‘Joys of life’: Hong Kong food traditions endure in city of flux


BENT over a low bench in his cluttered Hong Kong workshop, dark-framed glasses perched on his nose, Lui Ming deftly assembles a bamboo steamer, a utensil essential to Cantonese cooking. 

It’s a craft the 93-year-old has been perfecting for seven decades and steamers like his are an indispensable part of yum cha, the Cantonese brunch involving tea and dim sum — perhaps the most prized culinary ritual in the city. 

The circular bamboo baskets are ferried in small trolleys around yum cha restaurants, filled with bite-sized dumplings and other delicacies. 

“My only hobbies are yum cha and Cantonese opera,” Lui tells AFP while twisting thin strips of bamboo to build the single most important dim sum-making tool. “Those are the joys of my life.” 

Hong Kong is equally acclaimed for its fine dining restaurants and its street-side eateries, and the enduring use of hand-woven steamers in both is part of a set of unique food traditions that have shaped its culinary landscape for generations. 

As in many modern metropoles, the flow of commerce in the finance hub brings constant change, but Hong Kong’s cuisine remains wedded to a network of traditions that residents view as staunch markers of local identity. 

“Bamboo steamers absorb moisture and there won’t be condensation (on the lid),” Lui explains, adding that metal or plastic versions would never pass as part of an authentic yum cha experience in Hong Kong. 

But he does add steel around the bamboo rim to make his steamers more durable and improve insulation, an innovation he says he pioneered. “For steaming buns, there is no substitute.” 

Hong Kong Institutions 

Liu’s shop is located on Shanghai Street, a historic stretch of road in Hong Kong’s Kowloon district that is a treasure trove of kitchenware and utensils. 

One block north is Chan Chi Kee cutlery — a family-run Hong Kong institution more than 100 years old. Retired craftsman Chan, who is part of the clan that runs the shop and now in his 80s, spends much of his time there.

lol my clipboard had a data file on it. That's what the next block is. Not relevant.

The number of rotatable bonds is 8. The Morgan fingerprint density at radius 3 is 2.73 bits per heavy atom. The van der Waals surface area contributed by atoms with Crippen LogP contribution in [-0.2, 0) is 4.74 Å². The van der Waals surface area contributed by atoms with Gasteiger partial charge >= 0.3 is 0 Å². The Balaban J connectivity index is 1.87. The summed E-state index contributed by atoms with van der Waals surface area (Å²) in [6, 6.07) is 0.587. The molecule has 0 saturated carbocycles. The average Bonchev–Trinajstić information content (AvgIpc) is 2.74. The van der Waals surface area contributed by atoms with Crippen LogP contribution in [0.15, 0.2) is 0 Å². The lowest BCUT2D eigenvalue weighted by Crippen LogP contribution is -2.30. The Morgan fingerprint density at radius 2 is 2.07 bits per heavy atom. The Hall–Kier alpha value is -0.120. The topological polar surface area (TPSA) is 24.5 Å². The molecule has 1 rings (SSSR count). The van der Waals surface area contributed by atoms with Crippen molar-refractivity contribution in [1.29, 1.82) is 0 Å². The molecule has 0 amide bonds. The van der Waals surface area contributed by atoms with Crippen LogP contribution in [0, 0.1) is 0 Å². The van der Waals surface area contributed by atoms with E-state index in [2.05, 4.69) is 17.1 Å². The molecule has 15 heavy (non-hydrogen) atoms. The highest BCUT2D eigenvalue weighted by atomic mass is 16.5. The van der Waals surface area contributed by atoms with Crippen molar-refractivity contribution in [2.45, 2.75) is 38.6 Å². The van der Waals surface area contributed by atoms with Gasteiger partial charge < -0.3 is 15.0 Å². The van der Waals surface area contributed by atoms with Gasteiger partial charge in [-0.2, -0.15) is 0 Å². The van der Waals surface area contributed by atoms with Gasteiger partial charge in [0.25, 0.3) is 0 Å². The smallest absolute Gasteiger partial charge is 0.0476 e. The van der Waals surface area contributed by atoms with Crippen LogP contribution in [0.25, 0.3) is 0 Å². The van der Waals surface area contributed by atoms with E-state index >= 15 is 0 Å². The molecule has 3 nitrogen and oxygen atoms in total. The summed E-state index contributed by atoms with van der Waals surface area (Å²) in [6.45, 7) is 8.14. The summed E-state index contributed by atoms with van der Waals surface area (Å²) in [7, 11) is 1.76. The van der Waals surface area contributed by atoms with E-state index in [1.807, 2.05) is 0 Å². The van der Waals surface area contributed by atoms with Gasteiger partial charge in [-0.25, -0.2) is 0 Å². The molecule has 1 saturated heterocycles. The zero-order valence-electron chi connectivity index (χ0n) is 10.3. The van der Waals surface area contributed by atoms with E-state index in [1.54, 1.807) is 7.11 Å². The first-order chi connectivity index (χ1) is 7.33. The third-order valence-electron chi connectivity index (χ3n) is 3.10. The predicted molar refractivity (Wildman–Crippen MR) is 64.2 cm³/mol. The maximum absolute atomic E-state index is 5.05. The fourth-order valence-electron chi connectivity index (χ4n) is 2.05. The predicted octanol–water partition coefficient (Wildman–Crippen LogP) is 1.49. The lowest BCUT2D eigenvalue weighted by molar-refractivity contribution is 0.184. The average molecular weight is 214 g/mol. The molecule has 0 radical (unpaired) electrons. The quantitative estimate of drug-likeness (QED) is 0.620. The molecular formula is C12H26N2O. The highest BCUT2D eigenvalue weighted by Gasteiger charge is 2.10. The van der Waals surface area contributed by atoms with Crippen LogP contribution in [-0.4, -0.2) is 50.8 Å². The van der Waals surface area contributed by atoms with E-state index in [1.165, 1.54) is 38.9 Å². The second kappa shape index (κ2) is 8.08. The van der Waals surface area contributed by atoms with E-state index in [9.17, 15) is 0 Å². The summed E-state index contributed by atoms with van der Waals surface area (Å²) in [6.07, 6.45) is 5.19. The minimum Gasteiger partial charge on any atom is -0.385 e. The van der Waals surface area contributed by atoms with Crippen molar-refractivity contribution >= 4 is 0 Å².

He started forging cleavers when he was around 15 years old as part of the already-established family business.

“I was given a piece of metal and shaped it into a knife,” he says, giving only his surname. “It was on the mountainside in the squatter huts… But eventually there was not enough space — they built housing there.”

Today, Chinese chefs from around the world visit Chan Chi Kee’s storefront on Shanghai Street to buy hand-crafted cleavers and woks. “At least 80% of Chinese restaurants in Hong Kong use our knives,” Chan tells AFP. 

But rising property prices and the city’s shift away from manufacturing has pushed the bulk of production for the knives, woks and steamers to Guangzhou, China — though a small select stock is still “Made in Hong Kong”. 

Increased wages have also contributed to soaring costs, says Wong Yan-wai, a dried seafood trader for over three decades. “Most dried seafood is not processed in Hong Kong because of the high cost,” Wong, 53, tells AFP. 

The fresh seafood is caught across the world and dried on-site — in South Africa, Japan, Brazil and Australia — before being shipped to Wong’s shop on Des Voeux Road. 

More colloquially known as “Dried Seafood Street”, it and its neighbouring side streets are home to nearly 200 vendors hawking dried scallops, bird’s nest, abalone, sea cucumber and more. 

Pulling out a dried fish bladder from an ornate gold box, Wong says it is priced at 168,000 Hong Kong dollars (RM99,040) due to its age and size. 

“For businesses that do well, they can make HK$800 million to HK$1 billion a year in revenue.” 

Modernise Cantonese Food 

Ten minutes away, ArChan Chan deftly flips dried shrimp in a carbon steel Chan Chi Kee wok to make her version of the classic Cantonese dish known as stir-fry king. 

The 37-year-old chef at Ho Lee Fook, located in the glitzy Central district, is one of the city’s most celebrated women chefs and among a handful of young innovators redefining Cantonese food. 

“One of the biggest challenges I have is how to modernise Cantonese food,” ArChan says. 

The answer lies in sourcing quality ingredients while making small tweaks to dishes’ flavour profiles, such as adding fermented aged garlic soy to a classic razor clam dish. 

In her sleek kitchen, Archan lifts the lid of a bamboo steamer to unveil three glistening vegetable dumplings, ready to be served. 

“There is such a big wealth of knowledge,” she tells AFP. “I want to be able to learn and absorb as much as possible and just to pass it on.” — AFP 

  • This article first appeared in The Malaysian Reserve weekly print edition